As mentioned, this is a private road with public access permitted for purposes of reaching Humboldt National Forest. Leave all gates exactly the way you found them, be kind to cattle, make room for working folks and be courteous to anyone you meet. It is 2.8 miles to the National Forest. The road is tame by 4x4 standards but bumpy, rocky and overgrown in some sections. There's ample signage all the way to the boundary and basically you follow the path of least resistance. Subaru friendly in general but I wouldn't take a passenger car on that road. After reaching the National Forest, all roads are serious 4x4 only, not Subaru friendly. Here's a few waypoints I noticed on the drive.
- 0.8 miles, first cattle guard
- 1.4 miles, second cattle guard
- 2.0 miles, road takes a sharp right over third cattle guard
- 2.3 miles, road curves left and becomes more rocky and overgrown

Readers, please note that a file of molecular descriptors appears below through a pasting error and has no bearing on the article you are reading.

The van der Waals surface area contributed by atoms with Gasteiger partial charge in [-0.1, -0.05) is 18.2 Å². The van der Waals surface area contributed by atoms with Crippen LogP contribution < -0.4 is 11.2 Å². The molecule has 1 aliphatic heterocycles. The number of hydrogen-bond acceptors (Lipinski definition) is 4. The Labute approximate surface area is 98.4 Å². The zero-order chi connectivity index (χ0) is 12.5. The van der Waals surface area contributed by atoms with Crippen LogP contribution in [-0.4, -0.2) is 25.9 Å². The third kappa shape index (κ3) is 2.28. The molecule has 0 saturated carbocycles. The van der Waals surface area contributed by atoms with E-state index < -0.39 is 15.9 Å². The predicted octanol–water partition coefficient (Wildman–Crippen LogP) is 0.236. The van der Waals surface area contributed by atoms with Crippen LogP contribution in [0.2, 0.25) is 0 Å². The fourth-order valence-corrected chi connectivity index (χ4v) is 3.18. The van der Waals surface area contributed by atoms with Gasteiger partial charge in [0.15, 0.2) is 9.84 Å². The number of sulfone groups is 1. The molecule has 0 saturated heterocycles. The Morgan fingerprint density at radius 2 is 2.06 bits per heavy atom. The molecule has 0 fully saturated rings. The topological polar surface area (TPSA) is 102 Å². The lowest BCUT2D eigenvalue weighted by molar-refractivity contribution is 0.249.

- 2.8 miles, fourth cattle guard, National Service Boundary. Most, should park here.
- 4.3 miles, road's end, Lissies Basin
Here's a few photos of what to expect on the drive:
Map of the Route
Here's the route I took which seems consistent with the one most chose. The chute becomes much more obvious once near Lissies Basin-
Climbing Hole in the Mountain Peak
This is the most commonly completed scramble/hike of Hole in the Mountain Peak. There are good but distant views of the actual "hole" in the peak. Note there are no signs nor trails for the vast majority of the hike although the route is quite clear for the most part.
National Forest boundary to Lissies Basin